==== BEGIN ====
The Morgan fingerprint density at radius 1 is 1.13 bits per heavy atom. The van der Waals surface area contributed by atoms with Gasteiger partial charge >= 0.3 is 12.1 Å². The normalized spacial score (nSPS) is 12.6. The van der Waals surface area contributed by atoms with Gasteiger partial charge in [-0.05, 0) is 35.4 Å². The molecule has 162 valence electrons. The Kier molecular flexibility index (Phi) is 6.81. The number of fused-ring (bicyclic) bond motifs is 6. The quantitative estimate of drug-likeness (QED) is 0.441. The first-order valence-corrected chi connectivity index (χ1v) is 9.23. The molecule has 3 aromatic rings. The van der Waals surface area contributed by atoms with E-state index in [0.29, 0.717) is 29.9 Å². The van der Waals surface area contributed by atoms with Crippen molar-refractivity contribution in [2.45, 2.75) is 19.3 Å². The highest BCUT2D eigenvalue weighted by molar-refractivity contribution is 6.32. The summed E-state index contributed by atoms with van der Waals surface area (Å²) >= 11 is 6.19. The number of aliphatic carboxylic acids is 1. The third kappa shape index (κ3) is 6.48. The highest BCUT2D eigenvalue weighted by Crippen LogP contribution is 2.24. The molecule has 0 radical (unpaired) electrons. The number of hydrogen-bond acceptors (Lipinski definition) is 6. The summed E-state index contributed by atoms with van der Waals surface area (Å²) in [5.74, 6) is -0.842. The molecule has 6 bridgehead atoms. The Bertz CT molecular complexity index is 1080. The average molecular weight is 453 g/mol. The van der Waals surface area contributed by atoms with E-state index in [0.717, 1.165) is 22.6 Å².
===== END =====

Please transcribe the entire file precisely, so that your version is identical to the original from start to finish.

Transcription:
The Morgan fingerprint density at radius 1 is 1.13 bits per heavy atom. The van der Waals surface area contributed by atoms with Gasteiger partial charge >= 0.3 is 12.1 Å². The normalized spacial score (nSPS) is 12.6. The van der Waals surface area contributed by atoms with Gasteiger partial charge in [-0.05, 0) is 35.4 Å². The molecule has 162 valence electrons. The Kier molecular flexibility index (Phi) is 6.81. The number of fused-ring (bicyclic) bond motifs is 6. The quantitative estimate of drug-likeness (QED) is 0.441. The first-order valence-corrected chi connectivity index (χ1v) is 9.23. The molecule has 3 aromatic rings. The van der Waals surface area contributed by atoms with E-state index in [0.29, 0.717) is 29.9 Å². The van der Waals surface area contributed by atoms with Crippen molar-refractivity contribution in [2.45, 2.75) is 19.3 Å². The highest BCUT2D eigenvalue weighted by molar-refractivity contribution is 6.32. The summed E-state index contributed by atoms with van der Waals surface area (Å²) >= 11 is 6.19. The number of aliphatic carboxylic acids is 1. The third kappa shape index (κ3) is 6.48. The highest BCUT2D eigenvalue weighted by Crippen LogP contribution is 2.24. The molecule has 0 radical (unpaired) electrons. The number of hydrogen-bond acceptors (Lipinski definition) is 6. The summed E-state index contributed by atoms with van der Waals surface area (Å²) in [5.74, 6) is -0.842. The molecule has 6 bridgehead atoms. The Bertz CT molecular complexity index is 1080. The average molecular weight is 453 g/mol. The van der Waals surface area contributed by atoms with E-state index in [0.717, 1.165) is 22.6 Å².